In one sense, this is the age of infancy. In other words, we are infants as long as we are in the flesh. We do not attain to full manhood until we get to heaven. But the Bible also uses this in more limited since in that we begin our Christian life as infants and we should, as we pass the through the experiences of the Christian life, grow and reach adulthood. And when we reach adulthood then there may be still further growth. But the apostle distinguishes between infants and adults in the Christian life. Infants are beginners in the Christian life. Adults are those who reach maturity, and they have maturity by reason of their Christian experiences. So the New Testament then is justification for speaking of two degrees of progressive sanctification, but the moment that we believe in the Lord Jesus Christ a practical work of sanctification begins in the life of every believer.
Now, Paul speaks of it here as, “Perfecting holiness in the fear God.” He also speaks of this in 2 Corinthians chapter 3 and verse 18, though in this text he does not use the term holy or sanctified. The truth, however, is plainly here. He says in verse 18 of chapter 3,
“But we all, with unveiled face, beholding as in a mirror the glory of the Lord. (He’s referring the word of God) are changed (Or literally are being changed. This is something going on constantly) are being changed into the same image from glory to glory even as by the spirit of the Lord.”
So progressive sanctification is something that goes on constantly in the life of the believer
The fourth of these aspects of the biblical concept of sanctification is what we have called prospective sanctification. It is the complete agreement of our position and our practice, and that will take place at the coming of the Lord Jesus Christ. Let’s turn over to 1 Thessalonians chapter 5 and read verses 23 and 23. 1 Thessalonians chapter 4 verse 23 and verse 24. Here the apostle says, verse 23, “And the very God of peace sanctify you wholly; and I pray God your whole spirit and soul and body be preserved blameless unto the coming of our Lord Jesus Christ. Faithful is he that calleth you, who also will do it.”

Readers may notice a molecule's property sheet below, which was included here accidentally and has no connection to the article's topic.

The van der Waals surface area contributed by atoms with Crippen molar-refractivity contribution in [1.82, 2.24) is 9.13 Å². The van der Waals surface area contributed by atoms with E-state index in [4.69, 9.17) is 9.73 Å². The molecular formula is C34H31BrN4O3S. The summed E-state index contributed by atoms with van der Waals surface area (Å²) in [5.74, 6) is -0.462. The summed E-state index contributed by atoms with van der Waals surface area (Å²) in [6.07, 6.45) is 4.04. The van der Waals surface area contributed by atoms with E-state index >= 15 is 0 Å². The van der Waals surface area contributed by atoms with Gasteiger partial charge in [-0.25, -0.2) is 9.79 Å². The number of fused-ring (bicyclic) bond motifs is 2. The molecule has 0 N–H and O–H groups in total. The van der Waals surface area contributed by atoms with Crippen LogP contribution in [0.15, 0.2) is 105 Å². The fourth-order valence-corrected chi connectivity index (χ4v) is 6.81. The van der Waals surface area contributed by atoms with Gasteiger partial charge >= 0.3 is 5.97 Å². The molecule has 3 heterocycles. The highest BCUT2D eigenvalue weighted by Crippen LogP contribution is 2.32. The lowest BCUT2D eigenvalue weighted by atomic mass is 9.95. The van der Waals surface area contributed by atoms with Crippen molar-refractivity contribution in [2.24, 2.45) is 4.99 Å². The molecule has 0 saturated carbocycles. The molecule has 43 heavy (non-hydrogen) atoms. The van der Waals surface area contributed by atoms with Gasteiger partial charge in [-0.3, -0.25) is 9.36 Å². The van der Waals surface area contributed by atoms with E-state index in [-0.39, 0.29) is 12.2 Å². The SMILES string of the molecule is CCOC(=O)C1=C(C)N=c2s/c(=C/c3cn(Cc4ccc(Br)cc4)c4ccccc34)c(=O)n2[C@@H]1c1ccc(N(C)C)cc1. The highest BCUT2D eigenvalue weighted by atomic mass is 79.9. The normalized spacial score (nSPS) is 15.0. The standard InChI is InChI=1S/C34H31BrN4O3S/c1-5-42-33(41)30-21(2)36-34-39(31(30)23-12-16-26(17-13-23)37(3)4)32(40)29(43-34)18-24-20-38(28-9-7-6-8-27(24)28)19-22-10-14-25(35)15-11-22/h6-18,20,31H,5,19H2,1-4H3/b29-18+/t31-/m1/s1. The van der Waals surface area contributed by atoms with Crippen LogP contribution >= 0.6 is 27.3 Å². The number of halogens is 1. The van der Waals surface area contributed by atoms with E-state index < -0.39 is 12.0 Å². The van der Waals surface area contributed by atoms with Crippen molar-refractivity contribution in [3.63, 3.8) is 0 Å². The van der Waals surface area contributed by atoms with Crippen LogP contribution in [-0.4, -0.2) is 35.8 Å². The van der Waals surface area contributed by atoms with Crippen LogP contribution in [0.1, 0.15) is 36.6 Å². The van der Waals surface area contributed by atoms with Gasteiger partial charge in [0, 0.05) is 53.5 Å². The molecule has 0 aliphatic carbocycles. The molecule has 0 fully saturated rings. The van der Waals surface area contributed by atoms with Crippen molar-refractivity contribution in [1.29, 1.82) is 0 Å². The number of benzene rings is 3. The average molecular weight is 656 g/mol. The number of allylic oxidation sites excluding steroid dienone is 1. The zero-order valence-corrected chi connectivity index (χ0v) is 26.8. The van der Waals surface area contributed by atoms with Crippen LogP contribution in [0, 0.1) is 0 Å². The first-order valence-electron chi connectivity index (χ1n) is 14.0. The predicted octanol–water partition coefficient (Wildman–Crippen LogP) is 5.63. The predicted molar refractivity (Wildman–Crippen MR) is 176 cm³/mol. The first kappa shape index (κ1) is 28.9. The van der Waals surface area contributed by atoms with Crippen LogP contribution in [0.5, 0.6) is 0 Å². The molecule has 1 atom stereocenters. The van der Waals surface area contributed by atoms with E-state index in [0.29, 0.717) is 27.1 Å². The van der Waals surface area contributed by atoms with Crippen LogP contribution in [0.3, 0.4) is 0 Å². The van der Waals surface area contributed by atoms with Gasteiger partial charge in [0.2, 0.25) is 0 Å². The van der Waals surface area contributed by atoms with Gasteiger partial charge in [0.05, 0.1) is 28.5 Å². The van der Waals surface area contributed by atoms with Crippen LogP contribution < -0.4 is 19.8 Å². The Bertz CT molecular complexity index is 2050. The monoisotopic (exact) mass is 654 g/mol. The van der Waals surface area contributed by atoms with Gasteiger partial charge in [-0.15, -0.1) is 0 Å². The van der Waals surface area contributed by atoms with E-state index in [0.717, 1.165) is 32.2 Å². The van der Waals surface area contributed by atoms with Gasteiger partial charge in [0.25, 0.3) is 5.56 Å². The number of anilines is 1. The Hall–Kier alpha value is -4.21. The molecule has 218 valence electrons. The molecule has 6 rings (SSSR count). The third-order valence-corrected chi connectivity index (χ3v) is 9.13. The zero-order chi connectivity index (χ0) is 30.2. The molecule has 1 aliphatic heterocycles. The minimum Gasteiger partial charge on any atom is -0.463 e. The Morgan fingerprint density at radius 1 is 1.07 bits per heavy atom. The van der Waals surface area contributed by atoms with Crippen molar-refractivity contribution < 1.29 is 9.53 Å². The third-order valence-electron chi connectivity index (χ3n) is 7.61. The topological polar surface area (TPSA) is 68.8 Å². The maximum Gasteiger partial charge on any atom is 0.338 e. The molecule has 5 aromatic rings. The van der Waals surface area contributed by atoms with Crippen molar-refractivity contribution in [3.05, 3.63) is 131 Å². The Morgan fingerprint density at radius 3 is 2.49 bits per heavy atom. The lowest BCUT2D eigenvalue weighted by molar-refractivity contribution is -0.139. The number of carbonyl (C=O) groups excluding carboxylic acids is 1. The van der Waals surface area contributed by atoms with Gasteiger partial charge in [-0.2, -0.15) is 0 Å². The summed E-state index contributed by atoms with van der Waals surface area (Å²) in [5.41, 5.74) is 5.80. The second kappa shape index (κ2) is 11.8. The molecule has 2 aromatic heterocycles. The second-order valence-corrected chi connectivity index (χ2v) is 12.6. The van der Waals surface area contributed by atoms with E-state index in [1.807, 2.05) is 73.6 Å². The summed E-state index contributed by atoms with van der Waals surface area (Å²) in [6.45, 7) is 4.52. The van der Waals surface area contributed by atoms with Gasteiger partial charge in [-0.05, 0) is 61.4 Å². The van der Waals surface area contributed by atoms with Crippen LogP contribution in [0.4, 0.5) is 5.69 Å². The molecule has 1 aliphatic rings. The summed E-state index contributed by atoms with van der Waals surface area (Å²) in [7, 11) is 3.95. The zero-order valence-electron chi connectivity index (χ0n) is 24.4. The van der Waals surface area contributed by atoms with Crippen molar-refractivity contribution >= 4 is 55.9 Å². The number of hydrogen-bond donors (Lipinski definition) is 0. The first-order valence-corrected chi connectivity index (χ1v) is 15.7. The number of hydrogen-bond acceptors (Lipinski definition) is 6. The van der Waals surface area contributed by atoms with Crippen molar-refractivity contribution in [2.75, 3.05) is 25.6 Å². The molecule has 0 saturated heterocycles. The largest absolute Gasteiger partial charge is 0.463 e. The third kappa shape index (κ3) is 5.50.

Now, notice the statement in verse 23,
“And the very God of peace sanctify you wholly, (This is his prayer) and I pray that your whole spirit, soul and body be preserved blameless unto the coming of our Lord Jesus Christ. (And he adds the promise) Faithful is he that calleth you, who also will do it.”
So his prayer is that the believers might be sanctified wholly. He associates it in the next clause with the coming of the Lord Jesus Christ. And he buttresses it by this great promise, “Faithful is he that calleth you, who also will do it.”
In Romans chapter 8 and verse 29 we have another passage that bears on the topic of prospective sanctification. The apostle say, “For whom he did foreknow he also did predestinate to be conformed to the image of his Son that he might be the firstborn among many brethren.” So the end of the program of God, so far as we individually are concerned, is that we ultimately become, “conformed to the image of the son that he might be the first born among many brethren.”
Now, I put a little diagram on the board, which is drawn very roughly. And sought to show these four aspects of sanctification by the use of this simple diagram. We have here a representation of an individual who is the object of the primary work of sanctification, which is the work of the Holy Spirit to bring him to the cross of Jesus Christ and salvation. That’s primary sanctification. That is what we have called her in our notes preparatory sanctification. It’s the work of efficacious grace to bring us to Christ. The moment that we are converted we stand on two planes before the Lord God. We stand, every one of us, on this plane here possessed with one hundred percent holiness. That’s our position. That’s our standing before God. We said that when a man was justified he is declared righteous before the Lord God as judge of the universe. When he becomes a believer in Jesus Christ he also is declared to be holy, absolutely holy, and thus he may enter into the temple of worship and worship the Lord God. So these are really just two aspects of the same thing; positional sanctification and justification.